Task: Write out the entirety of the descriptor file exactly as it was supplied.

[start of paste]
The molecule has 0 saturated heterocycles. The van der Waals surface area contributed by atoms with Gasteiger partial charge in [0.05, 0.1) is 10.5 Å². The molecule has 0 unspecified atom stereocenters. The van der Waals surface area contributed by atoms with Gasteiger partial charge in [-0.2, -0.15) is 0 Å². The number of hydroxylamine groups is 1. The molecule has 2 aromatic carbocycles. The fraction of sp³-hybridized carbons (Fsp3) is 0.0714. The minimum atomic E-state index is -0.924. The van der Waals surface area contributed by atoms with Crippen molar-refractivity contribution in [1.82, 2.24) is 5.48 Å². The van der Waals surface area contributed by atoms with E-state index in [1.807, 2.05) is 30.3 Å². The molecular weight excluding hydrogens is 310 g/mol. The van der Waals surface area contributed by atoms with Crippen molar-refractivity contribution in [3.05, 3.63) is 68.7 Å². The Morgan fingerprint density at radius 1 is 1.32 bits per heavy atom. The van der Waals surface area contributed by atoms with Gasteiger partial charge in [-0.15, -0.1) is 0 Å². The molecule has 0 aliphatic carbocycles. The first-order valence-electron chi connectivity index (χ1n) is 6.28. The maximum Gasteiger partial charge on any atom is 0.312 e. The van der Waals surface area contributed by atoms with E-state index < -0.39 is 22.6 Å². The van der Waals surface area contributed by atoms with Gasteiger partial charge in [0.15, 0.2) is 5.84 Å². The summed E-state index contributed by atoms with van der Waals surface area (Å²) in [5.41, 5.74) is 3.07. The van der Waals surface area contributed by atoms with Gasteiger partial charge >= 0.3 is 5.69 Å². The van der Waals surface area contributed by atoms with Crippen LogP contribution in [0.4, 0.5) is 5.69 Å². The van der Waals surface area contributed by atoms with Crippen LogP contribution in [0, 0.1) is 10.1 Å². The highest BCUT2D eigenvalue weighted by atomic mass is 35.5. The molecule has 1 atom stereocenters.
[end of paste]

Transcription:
The molecule has 0 saturated heterocycles. The van der Waals surface area contributed by atoms with Gasteiger partial charge in [0.05, 0.1) is 10.5 Å². The molecule has 0 unspecified atom stereocenters. The van der Waals surface area contributed by atoms with Gasteiger partial charge in [-0.2, -0.15) is 0 Å². The number of hydroxylamine groups is 1. The molecule has 2 aromatic carbocycles. The fraction of sp³-hybridized carbons (Fsp3) is 0.0714. The minimum atomic E-state index is -0.924. The van der Waals surface area contributed by atoms with Crippen molar-refractivity contribution in [1.82, 2.24) is 5.48 Å². The van der Waals surface area contributed by atoms with E-state index in [1.807, 2.05) is 30.3 Å². The molecular weight excluding hydrogens is 310 g/mol. The van der Waals surface area contributed by atoms with Crippen molar-refractivity contribution in [3.05, 3.63) is 68.7 Å². The Morgan fingerprint density at radius 1 is 1.32 bits per heavy atom. The van der Waals surface area contributed by atoms with Gasteiger partial charge in [-0.15, -0.1) is 0 Å². The molecule has 0 aliphatic carbocycles. The first-order valence-electron chi connectivity index (χ1n) is 6.28. The maximum Gasteiger partial charge on any atom is 0.312 e. The van der Waals surface area contributed by atoms with E-state index < -0.39 is 22.6 Å². The van der Waals surface area contributed by atoms with Gasteiger partial charge in [0.15, 0.2) is 5.84 Å². The summed E-state index contributed by atoms with van der Waals surface area (Å²) in [5.41, 5.74) is 3.07. The van der Waals surface area contributed by atoms with Gasteiger partial charge >= 0.3 is 5.69 Å². The van der Waals surface area contributed by atoms with Crippen LogP contribution in [0.4, 0.5) is 5.69 Å². The van der Waals surface area contributed by atoms with Crippen LogP contribution in [0, 0.1) is 10.1 Å². The highest BCUT2D eigenvalue weighted by atomic mass is 35.5. The molecule has 1 atom stereocenters.